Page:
Minnesota Catholic bishops object to contraception mandate


This just in from the 12th century. Andy Birkey at The Minnesota Independent reports: “Minnesota’s Catholic bishops sent a letter to Health and Human Services Secretary Kathleen Sebelius on Thursday urging her department to drop a mandate on health insurance companies to cover birth control as part of their health plans. The bishops argue that entities like Catholic Charities would have to offer insurance plans to their employees that offer coverage for contraceptives or else stop providing health benefits to employees. ‘While we support providing access to those services which can truly prevent disease or disability for woman such as pap smears and mammograms, we join other persons of good will who strenuously object to mandatory coverage for contraceptives and sterilization procedures,’ the bishops wrote in the letter.”

The flux in No Child Left Behind, with Minnesota schools working to get waivers exempting them from standards, gets a look from Megan Boldt at the PiPress. She writes: “Minnesota Education Commissioner Brenda Cassellius wrote a letter to parents this week saying not to worry if their children’s schools show up on the state’s watch list of schools that have failed to meet No Child Left Behind goals. The list of schools facing consequences will be released this morning, but soon it might not mean anything. Minnesota is one of several states that have requested a waiver from the controversial law, which requires all students to be proficient in reading and math by 2014. … there are some, particularly business leaders, who are disappointed that Minnesota is asking for a waiver from the No Child law. The premise of the law was to make sure all students —- no matter their race or socioeconomic background — were prepared for life after high school, said Jim Bartholomew, education policy director for the Minnesota Business Partnership. ‘Frankly, it’s a very reasonable expectation. So are we going to put the brakes on that?’ Bartholomew said.” And, frankly, it’s a reasonable expectation that schools be funded adequately enough to provide necessary remedies.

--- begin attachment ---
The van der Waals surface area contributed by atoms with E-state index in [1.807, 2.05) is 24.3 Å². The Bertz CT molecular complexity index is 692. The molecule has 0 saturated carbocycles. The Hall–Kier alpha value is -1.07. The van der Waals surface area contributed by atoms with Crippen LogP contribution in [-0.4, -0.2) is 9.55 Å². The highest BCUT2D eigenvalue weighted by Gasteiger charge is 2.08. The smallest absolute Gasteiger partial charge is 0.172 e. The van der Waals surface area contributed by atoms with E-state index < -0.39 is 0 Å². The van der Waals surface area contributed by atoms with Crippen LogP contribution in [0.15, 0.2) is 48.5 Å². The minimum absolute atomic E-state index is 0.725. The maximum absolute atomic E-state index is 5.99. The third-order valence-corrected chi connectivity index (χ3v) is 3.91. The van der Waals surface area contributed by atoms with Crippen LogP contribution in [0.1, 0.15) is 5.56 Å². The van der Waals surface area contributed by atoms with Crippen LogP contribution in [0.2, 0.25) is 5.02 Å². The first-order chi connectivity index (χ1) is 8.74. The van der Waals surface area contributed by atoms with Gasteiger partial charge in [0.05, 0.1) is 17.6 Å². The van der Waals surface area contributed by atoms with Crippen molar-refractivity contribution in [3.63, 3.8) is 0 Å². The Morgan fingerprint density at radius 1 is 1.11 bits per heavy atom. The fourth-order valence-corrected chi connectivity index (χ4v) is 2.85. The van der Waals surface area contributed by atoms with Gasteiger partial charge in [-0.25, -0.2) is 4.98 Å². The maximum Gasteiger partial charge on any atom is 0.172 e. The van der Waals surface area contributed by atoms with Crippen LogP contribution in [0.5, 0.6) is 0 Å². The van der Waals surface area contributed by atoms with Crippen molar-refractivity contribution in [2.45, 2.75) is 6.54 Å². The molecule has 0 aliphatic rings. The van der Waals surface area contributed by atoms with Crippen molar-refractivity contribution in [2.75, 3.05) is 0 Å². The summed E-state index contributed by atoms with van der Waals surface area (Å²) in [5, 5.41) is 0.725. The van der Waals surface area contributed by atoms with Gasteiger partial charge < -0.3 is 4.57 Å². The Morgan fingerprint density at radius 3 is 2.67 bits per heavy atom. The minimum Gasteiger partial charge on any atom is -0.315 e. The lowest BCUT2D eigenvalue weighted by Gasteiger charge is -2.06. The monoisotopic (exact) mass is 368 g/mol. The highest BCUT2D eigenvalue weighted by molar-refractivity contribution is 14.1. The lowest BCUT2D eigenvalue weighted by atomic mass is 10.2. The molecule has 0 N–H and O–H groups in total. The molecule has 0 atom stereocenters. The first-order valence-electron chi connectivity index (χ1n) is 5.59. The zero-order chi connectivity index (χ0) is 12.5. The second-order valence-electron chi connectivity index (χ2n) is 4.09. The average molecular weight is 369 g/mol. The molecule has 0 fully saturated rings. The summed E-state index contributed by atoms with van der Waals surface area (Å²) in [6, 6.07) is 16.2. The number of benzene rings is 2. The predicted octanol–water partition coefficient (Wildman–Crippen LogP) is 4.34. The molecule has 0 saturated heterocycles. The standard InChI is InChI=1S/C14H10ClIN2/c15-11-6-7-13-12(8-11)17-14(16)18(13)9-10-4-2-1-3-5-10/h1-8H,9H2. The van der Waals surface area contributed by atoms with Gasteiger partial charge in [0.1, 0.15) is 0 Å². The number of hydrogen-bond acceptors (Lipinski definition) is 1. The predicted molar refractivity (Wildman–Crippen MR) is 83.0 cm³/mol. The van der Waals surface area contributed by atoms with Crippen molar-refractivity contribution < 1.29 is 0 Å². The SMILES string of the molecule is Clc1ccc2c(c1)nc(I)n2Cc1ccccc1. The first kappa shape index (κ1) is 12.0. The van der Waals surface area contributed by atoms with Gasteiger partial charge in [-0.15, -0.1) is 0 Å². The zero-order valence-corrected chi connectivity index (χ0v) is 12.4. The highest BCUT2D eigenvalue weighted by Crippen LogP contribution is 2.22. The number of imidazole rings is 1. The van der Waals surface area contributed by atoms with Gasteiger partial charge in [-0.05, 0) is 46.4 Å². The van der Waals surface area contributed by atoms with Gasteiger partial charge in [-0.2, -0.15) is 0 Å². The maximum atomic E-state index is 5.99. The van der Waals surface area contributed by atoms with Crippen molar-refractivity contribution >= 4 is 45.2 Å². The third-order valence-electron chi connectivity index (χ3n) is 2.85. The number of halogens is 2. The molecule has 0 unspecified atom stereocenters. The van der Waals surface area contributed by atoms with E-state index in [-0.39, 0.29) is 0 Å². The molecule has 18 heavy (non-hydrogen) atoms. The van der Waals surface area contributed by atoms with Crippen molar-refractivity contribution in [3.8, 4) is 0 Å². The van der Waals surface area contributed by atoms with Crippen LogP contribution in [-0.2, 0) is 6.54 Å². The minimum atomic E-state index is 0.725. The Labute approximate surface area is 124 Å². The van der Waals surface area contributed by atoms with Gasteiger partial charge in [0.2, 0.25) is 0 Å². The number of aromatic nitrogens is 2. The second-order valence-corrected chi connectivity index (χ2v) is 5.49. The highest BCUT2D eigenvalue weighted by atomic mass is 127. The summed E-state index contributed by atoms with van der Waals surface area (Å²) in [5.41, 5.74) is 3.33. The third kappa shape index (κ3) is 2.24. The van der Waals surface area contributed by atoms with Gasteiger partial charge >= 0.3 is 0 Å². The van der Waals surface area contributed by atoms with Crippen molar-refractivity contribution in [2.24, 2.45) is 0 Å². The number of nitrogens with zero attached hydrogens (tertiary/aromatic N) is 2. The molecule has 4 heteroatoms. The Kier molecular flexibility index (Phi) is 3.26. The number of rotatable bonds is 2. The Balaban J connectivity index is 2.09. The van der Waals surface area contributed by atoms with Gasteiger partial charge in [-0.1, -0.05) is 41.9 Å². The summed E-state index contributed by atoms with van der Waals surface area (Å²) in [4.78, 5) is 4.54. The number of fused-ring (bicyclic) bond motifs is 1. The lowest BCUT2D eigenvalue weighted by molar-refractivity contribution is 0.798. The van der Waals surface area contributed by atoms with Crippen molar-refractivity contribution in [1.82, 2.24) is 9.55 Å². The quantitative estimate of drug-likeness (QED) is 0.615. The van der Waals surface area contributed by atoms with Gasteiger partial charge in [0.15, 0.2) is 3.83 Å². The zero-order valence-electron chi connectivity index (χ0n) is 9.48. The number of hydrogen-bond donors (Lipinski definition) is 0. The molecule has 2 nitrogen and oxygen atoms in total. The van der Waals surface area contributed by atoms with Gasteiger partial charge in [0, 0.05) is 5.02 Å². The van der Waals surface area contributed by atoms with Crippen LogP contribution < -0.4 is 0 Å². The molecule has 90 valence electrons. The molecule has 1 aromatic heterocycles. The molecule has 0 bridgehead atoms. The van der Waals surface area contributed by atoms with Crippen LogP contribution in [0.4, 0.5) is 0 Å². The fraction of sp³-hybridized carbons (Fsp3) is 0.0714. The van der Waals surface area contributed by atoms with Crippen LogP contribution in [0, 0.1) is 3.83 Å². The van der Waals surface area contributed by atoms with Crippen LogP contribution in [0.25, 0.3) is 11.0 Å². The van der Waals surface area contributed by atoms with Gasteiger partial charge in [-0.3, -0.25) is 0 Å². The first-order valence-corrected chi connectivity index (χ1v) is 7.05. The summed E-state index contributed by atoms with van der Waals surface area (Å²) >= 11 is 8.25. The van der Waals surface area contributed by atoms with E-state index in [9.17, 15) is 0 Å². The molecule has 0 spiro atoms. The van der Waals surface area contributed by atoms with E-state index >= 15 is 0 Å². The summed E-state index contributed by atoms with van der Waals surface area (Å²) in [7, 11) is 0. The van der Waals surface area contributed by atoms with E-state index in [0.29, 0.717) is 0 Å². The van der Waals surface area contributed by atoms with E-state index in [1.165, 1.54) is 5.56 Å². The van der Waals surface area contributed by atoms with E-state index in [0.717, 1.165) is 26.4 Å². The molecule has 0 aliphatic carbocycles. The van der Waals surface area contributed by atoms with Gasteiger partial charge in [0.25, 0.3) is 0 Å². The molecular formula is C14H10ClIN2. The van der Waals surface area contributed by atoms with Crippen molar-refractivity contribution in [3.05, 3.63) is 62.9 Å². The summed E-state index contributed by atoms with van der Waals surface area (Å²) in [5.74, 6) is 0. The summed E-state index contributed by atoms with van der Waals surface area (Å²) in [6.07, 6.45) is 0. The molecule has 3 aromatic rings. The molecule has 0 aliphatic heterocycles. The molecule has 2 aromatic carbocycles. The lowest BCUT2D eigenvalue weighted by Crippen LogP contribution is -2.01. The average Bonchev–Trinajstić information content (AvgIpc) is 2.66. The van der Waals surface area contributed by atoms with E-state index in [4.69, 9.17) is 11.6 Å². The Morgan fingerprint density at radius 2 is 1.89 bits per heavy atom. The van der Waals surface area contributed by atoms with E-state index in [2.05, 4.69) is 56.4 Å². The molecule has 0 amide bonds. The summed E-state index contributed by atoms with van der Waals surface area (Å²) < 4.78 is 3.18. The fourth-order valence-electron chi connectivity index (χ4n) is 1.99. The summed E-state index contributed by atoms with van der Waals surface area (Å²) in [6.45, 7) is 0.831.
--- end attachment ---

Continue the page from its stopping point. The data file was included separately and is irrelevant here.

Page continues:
You can check out coverage of the watch list here and here.

Where is Our Favorite Congresswoman? The “job-killing” EPA is at it again. The Duluth News Tribune says: “Scientists at the Natural Resources Research Institute of the University of Minnesota Duluth have received a $2 million grant to study the base of the Great Lakes food chain — tiny phytoplankton that serve as the primary energy for fish in the lakes. The grant, from the U.S. Environmental Protection Agency, will help researchers track the number and makeup of the tiny organisms.”

Did you see the list of which Minnesota schools’ graduates have the highest mid-career salaries? the Business Journal says. No. 1 is not exactly a surprise.

The role of — tax exempt — churches proselytizing for (and against) politicians and social policies got a nice workout on Cathy Wurzer’s MPR show this morning. Among the back and forth between Pastor Greg Boyd (in favoring of enforcing laws against such activity) and Pastor Brad Brandon (con), was this:
“Brandon: The Bible says that when the righteous rule, the people rejoice, and when the wicked rule, the people mourn. We are given a great freedom in this country to choose who rules over us. And if I can influence, I’m not imposing my will on anybody else, but I am persuading and I’m called to persuade as a pastor. I’m persuading people to see that there are righteous rulers out there and there are certainly, from both political parties, both political parties, there are —.

Wurzer: Isn’t it righteous in the eye of the beholder, too?
It could be, but this is what I’m saying. My eye, my pulpit, my church, my congregation, and so I have to do what I feel is right, and I have to say what I think is right. Now again, I think that there are wicked people out there on both sides of the ticket.